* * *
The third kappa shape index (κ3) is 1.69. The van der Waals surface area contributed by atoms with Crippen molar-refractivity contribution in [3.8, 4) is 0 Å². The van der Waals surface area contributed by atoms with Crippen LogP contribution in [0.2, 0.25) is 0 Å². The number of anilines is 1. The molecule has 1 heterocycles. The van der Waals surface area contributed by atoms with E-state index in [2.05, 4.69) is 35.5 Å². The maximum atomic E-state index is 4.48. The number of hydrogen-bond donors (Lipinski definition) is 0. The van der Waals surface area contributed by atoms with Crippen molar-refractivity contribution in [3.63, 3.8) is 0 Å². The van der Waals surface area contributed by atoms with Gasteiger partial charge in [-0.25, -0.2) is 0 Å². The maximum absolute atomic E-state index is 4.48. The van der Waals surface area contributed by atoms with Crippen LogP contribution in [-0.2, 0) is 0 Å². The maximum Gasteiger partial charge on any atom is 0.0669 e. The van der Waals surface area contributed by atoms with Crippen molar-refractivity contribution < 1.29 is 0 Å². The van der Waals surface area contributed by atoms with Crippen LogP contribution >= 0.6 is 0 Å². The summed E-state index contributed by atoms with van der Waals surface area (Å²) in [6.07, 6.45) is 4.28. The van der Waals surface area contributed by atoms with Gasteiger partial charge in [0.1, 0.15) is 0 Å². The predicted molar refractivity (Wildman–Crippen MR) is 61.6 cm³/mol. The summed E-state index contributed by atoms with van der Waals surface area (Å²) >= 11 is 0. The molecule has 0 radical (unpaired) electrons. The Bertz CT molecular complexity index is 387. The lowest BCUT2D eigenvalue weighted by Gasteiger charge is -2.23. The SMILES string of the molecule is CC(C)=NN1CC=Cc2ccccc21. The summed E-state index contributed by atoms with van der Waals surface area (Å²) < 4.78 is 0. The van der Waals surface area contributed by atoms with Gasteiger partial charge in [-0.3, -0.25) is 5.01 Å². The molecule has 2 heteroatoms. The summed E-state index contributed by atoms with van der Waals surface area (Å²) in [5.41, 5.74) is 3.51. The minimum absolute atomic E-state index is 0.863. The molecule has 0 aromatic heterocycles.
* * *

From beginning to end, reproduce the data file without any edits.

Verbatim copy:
The third kappa shape index (κ3) is 1.69. The van der Waals surface area contributed by atoms with Crippen molar-refractivity contribution in [3.8, 4) is 0 Å². The van der Waals surface area contributed by atoms with Crippen LogP contribution in [0.2, 0.25) is 0 Å². The number of anilines is 1. The molecule has 1 heterocycles. The van der Waals surface area contributed by atoms with E-state index in [2.05, 4.69) is 35.5 Å². The maximum atomic E-state index is 4.48. The number of hydrogen-bond donors (Lipinski definition) is 0. The van der Waals surface area contributed by atoms with Crippen molar-refractivity contribution in [3.63, 3.8) is 0 Å². The van der Waals surface area contributed by atoms with Gasteiger partial charge in [-0.25, -0.2) is 0 Å². The maximum absolute atomic E-state index is 4.48. The van der Waals surface area contributed by atoms with Crippen LogP contribution in [-0.2, 0) is 0 Å². The maximum Gasteiger partial charge on any atom is 0.0669 e. The van der Waals surface area contributed by atoms with Crippen molar-refractivity contribution < 1.29 is 0 Å². The van der Waals surface area contributed by atoms with Crippen LogP contribution >= 0.6 is 0 Å². The summed E-state index contributed by atoms with van der Waals surface area (Å²) in [6.07, 6.45) is 4.28. The van der Waals surface area contributed by atoms with Gasteiger partial charge in [0.1, 0.15) is 0 Å². The predicted molar refractivity (Wildman–Crippen MR) is 61.6 cm³/mol. The summed E-state index contributed by atoms with van der Waals surface area (Å²) >= 11 is 0. The molecule has 0 radical (unpaired) electrons. The Bertz CT molecular complexity index is 387. The lowest BCUT2D eigenvalue weighted by Gasteiger charge is -2.23. The SMILES string of the molecule is CC(C)=NN1CC=Cc2ccccc21. The summed E-state index contributed by atoms with van der Waals surface area (Å²) < 4.78 is 0. The van der Waals surface area contributed by atoms with Gasteiger partial charge in [-0.3, -0.25) is 5.01 Å². The molecule has 2 heteroatoms. The summed E-state index contributed by atoms with van der Waals surface area (Å²) in [5.41, 5.74) is 3.51. The minimum absolute atomic E-state index is 0.863. The molecule has 0 aromatic heterocycles.